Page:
Lives, Interrupted—China and the Three Gorges Dam

 Lives, Interrupted—China and the Three Gorges Dam

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Every morning, while visiting the small town of Todos Santos on the Pacific side of Baja California, I passed by a fenced enclosure on the beach. Inside, protected by tarps and buckets, were hundreds of baby sea turtles awaiting their release into the ocean. When that day arrived, we were each handed a turtle, no larger than a chicken egg, to deploy on their journey into the Pacific’s currents. The surf rolled forward to receive them, tossing some back toward the sand, while others disappeared into the foam and emerald depths of the sea. About one in a thousand sea turtles survive to adulthood.

When I ponder the economic disruption we face in America, and in my native homeland of China, I think about the sea turtles, their brief moment in the palm of our hands.

It’s small comfort to people in China who have been uprooted by the Three Gorges dam to know that the hydroelectric power generated by the project will feed a global economic engine. The region’s farmers all too often feel the fist of the Communist government’s policy. A recent study by Green Watershed, a non-government organization based in Yunnan province, found that many of the 7,000 inhabitants who lost homes and the 30,000 farmers who surrendered land for dam projects were living in dire poverty. Some have resorted to picking through refuse to make a living.

In metropolitan areas like Chongqing, it’s easy to ignore the scavengers. They root through the trash bins and carry their bags on bamboo poles with a quiet resolve, as comfortable beneath the skyscrapers as they are amid the alleyway produce stands. And yet, my encounters in 2006 in the ghost town of Fengdu revealed a longer shadow of desperation among the poor. The town, once the famed waypoint for travelers the world over, had been reduced to rubble. On the town’s remaining street, I met a gaggle of demolition workers chiseling away at the remaining half a dozen buildings. One told me that he had been a farmer until the government seized his land. He stuffed his hands in his pockets to depict corruption--the resettlement funds all too frequently got siphoned off along the way to the people who needed them.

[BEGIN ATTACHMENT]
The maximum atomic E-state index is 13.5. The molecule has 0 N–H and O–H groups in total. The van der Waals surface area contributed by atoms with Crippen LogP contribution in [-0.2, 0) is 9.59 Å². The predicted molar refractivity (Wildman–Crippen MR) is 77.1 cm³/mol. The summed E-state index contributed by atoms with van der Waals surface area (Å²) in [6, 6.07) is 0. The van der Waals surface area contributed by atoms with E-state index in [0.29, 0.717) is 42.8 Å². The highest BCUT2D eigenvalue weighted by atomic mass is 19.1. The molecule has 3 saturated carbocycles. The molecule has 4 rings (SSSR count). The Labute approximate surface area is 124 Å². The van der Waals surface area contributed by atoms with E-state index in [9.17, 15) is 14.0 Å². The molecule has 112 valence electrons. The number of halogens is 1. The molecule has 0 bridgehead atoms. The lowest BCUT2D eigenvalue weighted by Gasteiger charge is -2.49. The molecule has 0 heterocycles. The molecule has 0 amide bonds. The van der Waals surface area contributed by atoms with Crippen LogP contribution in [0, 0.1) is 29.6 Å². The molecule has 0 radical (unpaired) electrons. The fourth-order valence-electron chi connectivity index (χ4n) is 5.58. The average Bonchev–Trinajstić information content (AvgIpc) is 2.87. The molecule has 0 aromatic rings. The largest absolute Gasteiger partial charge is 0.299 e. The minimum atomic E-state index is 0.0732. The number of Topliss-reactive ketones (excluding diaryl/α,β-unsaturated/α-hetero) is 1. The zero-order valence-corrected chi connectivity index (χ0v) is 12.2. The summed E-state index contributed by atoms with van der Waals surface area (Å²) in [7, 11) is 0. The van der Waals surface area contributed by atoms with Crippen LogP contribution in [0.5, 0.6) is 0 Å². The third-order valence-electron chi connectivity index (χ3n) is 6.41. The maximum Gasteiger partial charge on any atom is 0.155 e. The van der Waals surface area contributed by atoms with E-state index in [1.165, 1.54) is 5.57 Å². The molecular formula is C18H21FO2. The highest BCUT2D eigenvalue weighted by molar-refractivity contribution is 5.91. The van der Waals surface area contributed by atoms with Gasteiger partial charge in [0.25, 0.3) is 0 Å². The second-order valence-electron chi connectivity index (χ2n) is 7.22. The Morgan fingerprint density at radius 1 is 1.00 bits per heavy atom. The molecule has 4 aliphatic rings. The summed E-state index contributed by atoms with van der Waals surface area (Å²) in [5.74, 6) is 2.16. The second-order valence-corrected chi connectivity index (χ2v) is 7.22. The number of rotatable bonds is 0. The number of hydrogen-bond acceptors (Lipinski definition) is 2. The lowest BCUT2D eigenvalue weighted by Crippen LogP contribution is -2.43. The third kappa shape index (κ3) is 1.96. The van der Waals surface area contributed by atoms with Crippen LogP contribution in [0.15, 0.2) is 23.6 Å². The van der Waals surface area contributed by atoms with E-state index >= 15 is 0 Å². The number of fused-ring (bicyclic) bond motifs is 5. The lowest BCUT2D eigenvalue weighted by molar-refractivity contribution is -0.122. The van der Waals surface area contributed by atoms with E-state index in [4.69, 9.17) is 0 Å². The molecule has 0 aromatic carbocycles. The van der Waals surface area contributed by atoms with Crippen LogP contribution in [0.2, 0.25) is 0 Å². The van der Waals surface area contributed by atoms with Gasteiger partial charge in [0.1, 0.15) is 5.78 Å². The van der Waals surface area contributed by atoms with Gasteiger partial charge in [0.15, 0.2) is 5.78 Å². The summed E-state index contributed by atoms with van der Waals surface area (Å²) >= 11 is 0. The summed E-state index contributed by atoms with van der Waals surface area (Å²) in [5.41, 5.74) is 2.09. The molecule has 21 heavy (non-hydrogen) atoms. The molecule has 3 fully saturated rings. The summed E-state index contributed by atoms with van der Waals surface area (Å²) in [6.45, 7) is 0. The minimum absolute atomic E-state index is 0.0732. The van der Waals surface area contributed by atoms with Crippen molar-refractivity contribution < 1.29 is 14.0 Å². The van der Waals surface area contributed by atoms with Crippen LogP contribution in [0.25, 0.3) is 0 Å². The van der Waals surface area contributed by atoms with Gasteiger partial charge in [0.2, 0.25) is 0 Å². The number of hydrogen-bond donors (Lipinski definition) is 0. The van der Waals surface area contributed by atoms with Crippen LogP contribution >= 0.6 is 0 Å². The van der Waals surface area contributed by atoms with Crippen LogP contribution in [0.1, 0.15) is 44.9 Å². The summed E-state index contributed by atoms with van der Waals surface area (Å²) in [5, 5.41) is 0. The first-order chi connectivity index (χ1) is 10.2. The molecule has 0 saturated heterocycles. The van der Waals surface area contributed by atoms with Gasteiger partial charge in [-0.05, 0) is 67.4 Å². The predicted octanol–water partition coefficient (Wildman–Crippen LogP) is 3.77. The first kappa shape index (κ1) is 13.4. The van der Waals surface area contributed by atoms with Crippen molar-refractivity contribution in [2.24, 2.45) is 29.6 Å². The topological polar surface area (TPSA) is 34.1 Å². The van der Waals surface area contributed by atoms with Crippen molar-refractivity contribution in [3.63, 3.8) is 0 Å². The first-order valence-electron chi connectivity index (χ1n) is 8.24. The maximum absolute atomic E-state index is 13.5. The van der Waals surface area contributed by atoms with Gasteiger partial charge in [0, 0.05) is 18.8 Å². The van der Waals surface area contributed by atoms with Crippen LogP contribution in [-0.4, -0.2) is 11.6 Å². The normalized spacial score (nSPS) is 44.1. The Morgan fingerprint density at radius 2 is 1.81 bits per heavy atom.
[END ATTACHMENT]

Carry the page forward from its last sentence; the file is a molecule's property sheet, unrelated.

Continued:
The Chinese government recently announced that it will invest 124 billion yuan, about 19 billion US dollars, to support the migrants in 20 counties affected by the Three Gorges dam. This includes job training for tourism and the electronics industry, as well as the building of schools. If these objectives can be accomplished over the next ten years, it may help mend the social fabric rent apart by the sharp edge of capitalism.

And yet, the problems are so complex and intertwined that I can’t help but feel a pragmatist’s skepticism. Added to the millions displaced by dam building is the floating population of 200 million rural migrants who form the underclass of China’s cities. They have hounded me at the Summer Palace with tchotchkes (small toys, baubles and knickknacks), offered to carry my bags, and liberated me of the cash in my wallet. While waiting for a ferry going down the river to the Three Gorges town of Wushan, I talked to a fellow with his carrying pole by his side. Only a few years older than me, he said that a hard life had aged him, and without education he did not have a chance to improve his circumstances. This man, and millions more, are the fledgling turtles afloat in China’s big sea. In this great tide of change, it’s sink or swim if you’re poor, sick, or too old to work.

Migrations and disruptions have always been a part of life. Catastrophic events seem to crop up in the news so often that it’s easy to forget about the lasting effects felt by the people whose lives are uprooted. How can we do right by the victims of the Haitian earthquake, the fishermen ruined in the wake of the Gulf Oil spill, the citizens of Japan living in the shadow of the Fukushima Daiichi nuclear plant? What about the millions displaced by the Three Gorges project, as well as by dams the world over?

It’s time we examined our impact on the planet, beyond our myopic lenses as nations and individuals. Restoration efforts are one step, but they are not enough. The salvation of a few hundred sea turtles won’t restore the decimated species of the world’s oceans, and neither will a hundred billion yuan bring back lost livelihoods and the ancient wisdom submerged beneath Yangtze waters.

Li Miao Lovett writes about cultural and environmental issues from the San Francisco Bay Area. She has contributed to the San Francisco Chronicle, KQED Public Radio, China Rights Forum, and Words Without Borders. Her debut novel, In the Lap of the Gods, is a tale of love, loss, and rebellion amidst the rising waters of the Three Gorges Dam.